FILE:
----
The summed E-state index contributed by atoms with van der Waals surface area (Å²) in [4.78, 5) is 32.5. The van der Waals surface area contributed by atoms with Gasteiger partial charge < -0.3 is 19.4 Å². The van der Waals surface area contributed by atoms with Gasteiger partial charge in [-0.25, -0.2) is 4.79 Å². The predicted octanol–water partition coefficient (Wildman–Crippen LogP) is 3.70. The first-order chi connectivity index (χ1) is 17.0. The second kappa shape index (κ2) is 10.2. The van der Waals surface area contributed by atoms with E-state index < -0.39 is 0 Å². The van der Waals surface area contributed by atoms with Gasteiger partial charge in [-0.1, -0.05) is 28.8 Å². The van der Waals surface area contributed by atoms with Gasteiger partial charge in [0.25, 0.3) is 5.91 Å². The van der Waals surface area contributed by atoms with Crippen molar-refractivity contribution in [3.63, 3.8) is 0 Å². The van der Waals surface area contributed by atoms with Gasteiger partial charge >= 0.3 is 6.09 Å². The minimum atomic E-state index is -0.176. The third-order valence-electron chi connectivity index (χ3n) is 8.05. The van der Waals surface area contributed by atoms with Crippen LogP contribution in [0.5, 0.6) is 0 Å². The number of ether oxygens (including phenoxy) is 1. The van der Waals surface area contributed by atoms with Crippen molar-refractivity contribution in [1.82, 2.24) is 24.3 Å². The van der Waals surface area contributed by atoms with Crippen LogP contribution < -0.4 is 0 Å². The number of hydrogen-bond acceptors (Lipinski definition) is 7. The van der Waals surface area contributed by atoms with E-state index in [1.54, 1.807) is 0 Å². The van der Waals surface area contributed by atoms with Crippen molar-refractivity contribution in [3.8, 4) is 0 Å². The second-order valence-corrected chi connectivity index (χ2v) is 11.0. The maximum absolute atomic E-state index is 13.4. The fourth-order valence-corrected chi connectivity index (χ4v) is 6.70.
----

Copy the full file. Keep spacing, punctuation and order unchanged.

The summed E-state index contributed by atoms with van der Waals surface area (Å²) in [4.78, 5) is 32.5. The van der Waals surface area contributed by atoms with Gasteiger partial charge < -0.3 is 19.4 Å². The van der Waals surface area contributed by atoms with Gasteiger partial charge in [-0.25, -0.2) is 4.79 Å². The predicted octanol–water partition coefficient (Wildman–Crippen LogP) is 3.70. The first-order chi connectivity index (χ1) is 17.0. The second kappa shape index (κ2) is 10.2. The van der Waals surface area contributed by atoms with E-state index < -0.39 is 0 Å². The van der Waals surface area contributed by atoms with Gasteiger partial charge in [-0.1, -0.05) is 28.8 Å². The van der Waals surface area contributed by atoms with Gasteiger partial charge in [0.25, 0.3) is 5.91 Å². The van der Waals surface area contributed by atoms with Crippen molar-refractivity contribution in [3.63, 3.8) is 0 Å². The van der Waals surface area contributed by atoms with Gasteiger partial charge >= 0.3 is 6.09 Å². The minimum atomic E-state index is -0.176. The third-order valence-electron chi connectivity index (χ3n) is 8.05. The van der Waals surface area contributed by atoms with Crippen LogP contribution in [0.5, 0.6) is 0 Å². The number of ether oxygens (including phenoxy) is 1. The van der Waals surface area contributed by atoms with Crippen molar-refractivity contribution in [1.82, 2.24) is 24.3 Å². The van der Waals surface area contributed by atoms with Crippen LogP contribution < -0.4 is 0 Å². The number of hydrogen-bond acceptors (Lipinski definition) is 7. The van der Waals surface area contributed by atoms with E-state index in [1.54, 1.807) is 0 Å². The van der Waals surface area contributed by atoms with Crippen molar-refractivity contribution in [3.8, 4) is 0 Å². The second-order valence-corrected chi connectivity index (χ2v) is 11.0. The maximum absolute atomic E-state index is 13.4. The fourth-order valence-corrected chi connectivity index (χ4v) is 6.70.